Why We Hate Missionaries

David Brainard - missionary to the American Indians.
His 'Journal' will rock your world.
[Extract from the book Elijah Men Eat Meat]

Elijah’s mission to the foreign town of Zarephath is not a secondary episode. Rather, it gives essential perspective. Jesus cited this episode as having a parallel to his own, so we must get this. It is a key event that all potential reformers and revivalists must keep in mind or else they lose ultimate focus.

It is not enough to merely heal a wounded soldier. We must get him back onto the battlefield in fighting condition. It is not enough just to get the water out of the ship. We must get the ship back in the water and set it on its mission. Likewise, it is not enough merely to rid the church of fake teachers and immorality. We must keep our ultimate mission in view.
So let’s talk mission. Let’s assume that we accomplish our goal of Bible-slapping the Jezebellic zeitgeist out of the church. Great. Then what? What would we then do with ourselves? What is our mission?

The church’s mission focus has been largely hijacked by the new regressives. For most of her history, the main mission of the church has been clearly understood: to preach the gospel and make obedient disciples of Jesus throughout the nations. But Satan has belched upon us a faux-guilt complex rooted in a dimly understood European colonial history. Somehow, we’ve believed the lie that sending preachers to other countries to proclaim the gospel is racist. How it is racist, we’re not quite sure. But this is what the cool kids have told us and we have believed them. As the church was made for mission, we replace gospel advancement with other causes: recycling, opposing fracking, reducing carbon footprints, wealth distribution―or whatever the latest Guardian approved cause may be. We hate real missionaries by neglecting pray for them, give to them, or even consider going ourselves.

There are some Biblical churches that rightfully disregard the hellishly humanistic substitutes for mission, but they then lose foreign mission as a focus themselves because ‘we have so many problems here at home.’  Given all the spiritual darkness that we see in Israel, it would be easy to assume that God might put foreign missions on hold. Elijah has no shortage of work to do within his national boundaries. After all, there are plenty of fake prophets to combat and plenty of seduced hearts to turn. Yet, God sends Elijah to another nation to spend two years of his life witnessing to one pagan woman and her son. How does one even begin to evaluate whether that was a wise use of time and resources? Surely a gifted preacher and miracle worker like Elijah could be doing more important things? He could be preaching to huge crowds back in Israel, no? God doesn’t seem to think so. He sends his premier prophet into foreign missions for a season.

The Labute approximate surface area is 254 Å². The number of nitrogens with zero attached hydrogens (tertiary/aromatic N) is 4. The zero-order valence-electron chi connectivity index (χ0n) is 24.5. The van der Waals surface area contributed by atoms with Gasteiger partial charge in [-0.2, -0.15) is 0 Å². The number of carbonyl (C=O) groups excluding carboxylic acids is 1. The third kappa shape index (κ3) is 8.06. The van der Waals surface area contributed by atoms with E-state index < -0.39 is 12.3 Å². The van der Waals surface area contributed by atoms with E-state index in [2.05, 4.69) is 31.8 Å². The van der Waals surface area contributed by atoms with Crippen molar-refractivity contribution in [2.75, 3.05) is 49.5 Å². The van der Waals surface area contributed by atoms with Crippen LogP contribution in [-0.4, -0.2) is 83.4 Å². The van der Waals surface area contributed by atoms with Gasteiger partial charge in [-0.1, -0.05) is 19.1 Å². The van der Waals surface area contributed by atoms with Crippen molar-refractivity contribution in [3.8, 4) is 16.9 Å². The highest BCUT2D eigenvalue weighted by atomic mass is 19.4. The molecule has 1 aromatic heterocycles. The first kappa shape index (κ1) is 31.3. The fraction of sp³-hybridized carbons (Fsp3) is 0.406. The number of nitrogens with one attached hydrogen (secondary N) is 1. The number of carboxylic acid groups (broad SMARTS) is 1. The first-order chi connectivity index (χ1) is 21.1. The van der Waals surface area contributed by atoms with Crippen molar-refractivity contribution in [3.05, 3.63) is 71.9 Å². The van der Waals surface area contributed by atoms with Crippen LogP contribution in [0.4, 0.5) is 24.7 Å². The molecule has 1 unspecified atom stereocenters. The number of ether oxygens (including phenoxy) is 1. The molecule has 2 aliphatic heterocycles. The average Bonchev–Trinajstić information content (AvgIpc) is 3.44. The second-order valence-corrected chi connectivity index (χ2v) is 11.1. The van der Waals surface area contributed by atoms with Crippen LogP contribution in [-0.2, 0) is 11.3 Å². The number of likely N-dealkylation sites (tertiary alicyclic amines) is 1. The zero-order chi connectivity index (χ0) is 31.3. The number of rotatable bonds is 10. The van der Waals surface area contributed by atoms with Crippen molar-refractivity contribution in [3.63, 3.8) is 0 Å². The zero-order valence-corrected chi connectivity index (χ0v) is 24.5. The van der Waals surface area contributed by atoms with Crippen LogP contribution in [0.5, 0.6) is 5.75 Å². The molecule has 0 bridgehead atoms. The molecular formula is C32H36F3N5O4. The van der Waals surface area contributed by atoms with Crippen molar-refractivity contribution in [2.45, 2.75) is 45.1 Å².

Reformers can be so focused on awakening the church within their own locality that we forget the bigger call the Father has given us: to see Jesus exalted in all nations. This was a tendency among some Reformers 500 years ago. They were so focused on reforming the church’s theology and ecclesiology that sending out missionaries into foreign lands was neglected.

It was 200 years later that Protestants began to gain a significant vision for global evangelism. When they did start, they did amazing work. The biographies of Hudson Taylor, William Carrey, Amy Carmichael, David Brainerd, etc., are now Christian classics worthy of every growing Christian’s prayerful read. They didn’t just go to do service projects either. They went to preach, baptize, and disciple.

Today, 2/3 of all Christians live in the third-world. There are more active disciples in Asia than in the United States, and more in Africa than in Europe. This global shift in Christianity is thanks to men and women who obeyed God’s marching orders and gave their lives abroad just 200 years ago. In a beautiful (and ironic) turn, missionaries from countries that are poorer in material goods, but richer in God, are now coming to our cities and telling us Europeans that we need to repent. The bread we cast on the waters is returning to us. The POC (Primates of Colour) within third-world Anglicanism are the ones giving well-deserved rebuke to their (mostly) white ecclesiastical siblings who increasingly tolerate sexual immorality and fake teaching in their midst. Their voices are strong. May God help us listen.

Europe is the one continent where Christianity has been shrinking for more than a century - while it has grown in the other continents. There are still millions trapped in the shadow of Islam who have never heard the gospel. Who will go and tell them? Who will go to Spain? Who will go to Uzbekistan? 

The Father’s goal is to see Jesus praised among the nations. Who is our widow? We may not be able to go abroad ourselves, but in today’s world of instant communications and affordable travel, we can all connect with global missions in some way. There are practical ways anyone can get involved, and it doesn’t take too long online to find groups that can point you in the right direction. We may rightfully desire to be a prophetic witness within our own church and nation, but where is our Zarephath? 
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Extract from Elijah Men Eat MeatReadings to slaughter your inner Ahab and pursue Revival and Reform (Get Here) 

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